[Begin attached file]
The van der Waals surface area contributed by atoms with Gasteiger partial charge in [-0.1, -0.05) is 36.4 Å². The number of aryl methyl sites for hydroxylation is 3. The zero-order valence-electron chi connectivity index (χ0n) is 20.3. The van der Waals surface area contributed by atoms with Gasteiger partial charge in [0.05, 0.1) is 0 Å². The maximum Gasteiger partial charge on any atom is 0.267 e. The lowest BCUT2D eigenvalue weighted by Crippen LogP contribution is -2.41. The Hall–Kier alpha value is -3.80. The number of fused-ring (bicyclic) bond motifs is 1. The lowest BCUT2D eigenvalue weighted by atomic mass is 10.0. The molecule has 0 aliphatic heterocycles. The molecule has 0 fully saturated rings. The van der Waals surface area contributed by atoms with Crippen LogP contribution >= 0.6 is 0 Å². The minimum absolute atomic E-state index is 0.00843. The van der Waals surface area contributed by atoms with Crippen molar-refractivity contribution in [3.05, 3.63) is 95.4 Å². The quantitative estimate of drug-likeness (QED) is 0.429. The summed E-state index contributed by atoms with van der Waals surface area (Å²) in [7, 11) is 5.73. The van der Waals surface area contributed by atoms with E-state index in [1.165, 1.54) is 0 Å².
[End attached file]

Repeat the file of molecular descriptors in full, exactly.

The van der Waals surface area contributed by atoms with Gasteiger partial charge in [-0.1, -0.05) is 36.4 Å². The number of aryl methyl sites for hydroxylation is 3. The zero-order valence-electron chi connectivity index (χ0n) is 20.3. The van der Waals surface area contributed by atoms with Gasteiger partial charge in [0.05, 0.1) is 0 Å². The maximum Gasteiger partial charge on any atom is 0.267 e. The lowest BCUT2D eigenvalue weighted by Crippen LogP contribution is -2.41. The Hall–Kier alpha value is -3.80. The number of fused-ring (bicyclic) bond motifs is 1. The lowest BCUT2D eigenvalue weighted by atomic mass is 10.0. The molecule has 0 aliphatic heterocycles. The molecule has 0 fully saturated rings. The van der Waals surface area contributed by atoms with Crippen LogP contribution >= 0.6 is 0 Å². The minimum absolute atomic E-state index is 0.00843. The van der Waals surface area contributed by atoms with Crippen molar-refractivity contribution in [3.05, 3.63) is 95.4 Å². The quantitative estimate of drug-likeness (QED) is 0.429. The summed E-state index contributed by atoms with van der Waals surface area (Å²) in [7, 11) is 5.73. The van der Waals surface area contributed by atoms with E-state index in [1.165, 1.54) is 0 Å².